I have to admit, when I saw over the weekend that I had been called out by the Discovery Institute, the conservative think tank committed to promoting intelligent design, my first thought was of what the late great Molly Ivins once said after she had been attacked by Rush Limbaugh on his radio show.
“It’s like being gummed by a newt. It doesn’t actually hurt but it leaves you with slimy stuff on your ankle.”
Which pretty much sums up my response to David Klinghoffer’s post, “Dear Lauri Lebo, Please Help Me Understand Your Conspiracy Theory,” in which he impugns both my intelligence and my understanding of the controversies I write about.
But then it occurred to me that next month marks the five-year anniversary of Kitzmiller v. Dover, the landmark case in which parents successfully sued a Pennsylvania school district for requiring that the theory of intelligent design be taught in local science classes. So, I figured since I’m being called out and all, this would be as good an opportunity as any for a nice retrospective piece on the Discovery Institute. (And, well, Mr. Klinghoffer did ask me to help him understand.)
So, what’s the “enormous difference” between ID and creationism?
What Mr. Klinghoffer is responding to is a blog post I wrote about the latest Discovery Institute shenanigans—this time in Louisiana. I wrote that once again, after lobbying for a way to sneak the teaching of creationism into science class, the Discovery Institute has run away from a school board after members there actually used the word “creationism.”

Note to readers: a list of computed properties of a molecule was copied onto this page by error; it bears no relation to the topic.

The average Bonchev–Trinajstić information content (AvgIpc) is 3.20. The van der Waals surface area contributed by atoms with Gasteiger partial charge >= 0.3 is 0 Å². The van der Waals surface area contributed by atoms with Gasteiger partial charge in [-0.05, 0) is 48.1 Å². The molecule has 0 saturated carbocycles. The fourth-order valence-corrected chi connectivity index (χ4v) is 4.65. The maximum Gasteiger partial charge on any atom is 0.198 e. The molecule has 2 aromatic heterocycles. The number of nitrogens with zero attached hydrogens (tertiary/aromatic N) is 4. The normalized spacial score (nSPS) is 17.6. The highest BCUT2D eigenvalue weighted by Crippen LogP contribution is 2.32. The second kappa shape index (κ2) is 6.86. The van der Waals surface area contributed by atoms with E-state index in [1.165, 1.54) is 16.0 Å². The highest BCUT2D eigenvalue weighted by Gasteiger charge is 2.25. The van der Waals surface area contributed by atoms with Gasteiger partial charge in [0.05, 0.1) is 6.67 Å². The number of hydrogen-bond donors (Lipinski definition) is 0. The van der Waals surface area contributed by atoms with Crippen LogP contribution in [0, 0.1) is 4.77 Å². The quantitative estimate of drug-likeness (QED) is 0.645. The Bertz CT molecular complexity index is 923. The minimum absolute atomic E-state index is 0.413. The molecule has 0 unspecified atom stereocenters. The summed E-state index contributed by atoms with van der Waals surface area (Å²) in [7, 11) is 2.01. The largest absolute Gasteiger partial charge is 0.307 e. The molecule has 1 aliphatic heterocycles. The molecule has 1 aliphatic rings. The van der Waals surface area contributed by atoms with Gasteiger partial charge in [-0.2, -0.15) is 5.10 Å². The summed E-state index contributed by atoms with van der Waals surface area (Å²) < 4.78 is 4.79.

Because of his recent response in American Spectator to the Livingston Parish School Board, I compared Discovery Institute president Bruce Chapman to Monty Python’s Brave Sir Robin. As the song goes, “when danger reared its ugly head, he bravely turned his tail and fled.”
Some folks at DI must have taken umbrage. But Mr. Klinghoffer also took exception to the notion that anyone could conceivably connect language in the 2008 Louisiana Science Education Act (LSEA)—which the Discovery Institute helped write—to the concept of creationism.
“It’s hard to believe that Ms. Lebo, a journalist who wrote a whole book about the Kitzmiller v. Dover case, isn’t aware of the enormous difference in content between creationism on one hand, and the scientific critique of Darwinism, or the related theory of intelligent design, on the other.”
Well, Mr. Klinghoffer, I am aware of the differences. And you know who else is aware of them? Board members in the Livingston Parish school district who enthusiastically talked about using the new LSEA standards to teach kids creationism. Because when you break it down, the concepts are inextricably intertwined.
So what are these “enormous differences”? Here is DI’s definition of intelligent design:
Intelligent design is the theory that certain features of the universe and of living things are best explained by an intelligent cause, not an undirected process such as natural selection.